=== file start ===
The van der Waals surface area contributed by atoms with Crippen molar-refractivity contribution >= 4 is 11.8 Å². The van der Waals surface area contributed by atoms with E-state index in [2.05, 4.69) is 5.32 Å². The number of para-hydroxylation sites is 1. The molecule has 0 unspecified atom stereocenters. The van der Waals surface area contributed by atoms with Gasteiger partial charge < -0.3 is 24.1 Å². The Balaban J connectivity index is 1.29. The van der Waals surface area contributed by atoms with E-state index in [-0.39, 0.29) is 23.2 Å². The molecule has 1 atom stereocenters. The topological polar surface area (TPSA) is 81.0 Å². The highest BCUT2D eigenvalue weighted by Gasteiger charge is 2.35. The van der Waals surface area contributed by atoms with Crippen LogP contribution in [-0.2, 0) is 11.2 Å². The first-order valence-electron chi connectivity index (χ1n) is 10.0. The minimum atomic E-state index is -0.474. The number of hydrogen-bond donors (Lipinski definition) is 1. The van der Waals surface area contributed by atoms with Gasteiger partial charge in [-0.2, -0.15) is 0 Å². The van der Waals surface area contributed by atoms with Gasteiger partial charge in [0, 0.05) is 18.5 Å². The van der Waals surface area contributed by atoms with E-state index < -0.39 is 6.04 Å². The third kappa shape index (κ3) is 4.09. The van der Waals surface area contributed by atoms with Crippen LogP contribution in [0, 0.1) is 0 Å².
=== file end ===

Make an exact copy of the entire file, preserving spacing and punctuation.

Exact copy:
The van der Waals surface area contributed by atoms with Crippen molar-refractivity contribution >= 4 is 11.8 Å². The van der Waals surface area contributed by atoms with E-state index in [2.05, 4.69) is 5.32 Å². The number of para-hydroxylation sites is 1. The molecule has 0 unspecified atom stereocenters. The van der Waals surface area contributed by atoms with Gasteiger partial charge < -0.3 is 24.1 Å². The Balaban J connectivity index is 1.29. The van der Waals surface area contributed by atoms with E-state index in [-0.39, 0.29) is 23.2 Å². The molecule has 1 atom stereocenters. The topological polar surface area (TPSA) is 81.0 Å². The highest BCUT2D eigenvalue weighted by Gasteiger charge is 2.35. The van der Waals surface area contributed by atoms with Crippen LogP contribution in [-0.2, 0) is 11.2 Å². The first-order valence-electron chi connectivity index (χ1n) is 10.0. The minimum atomic E-state index is -0.474. The number of hydrogen-bond donors (Lipinski definition) is 1. The van der Waals surface area contributed by atoms with Gasteiger partial charge in [-0.2, -0.15) is 0 Å². The van der Waals surface area contributed by atoms with Gasteiger partial charge in [0, 0.05) is 18.5 Å². The van der Waals surface area contributed by atoms with E-state index < -0.39 is 6.04 Å². The third kappa shape index (κ3) is 4.09. The van der Waals surface area contributed by atoms with Crippen LogP contribution in [0, 0.1) is 0 Å².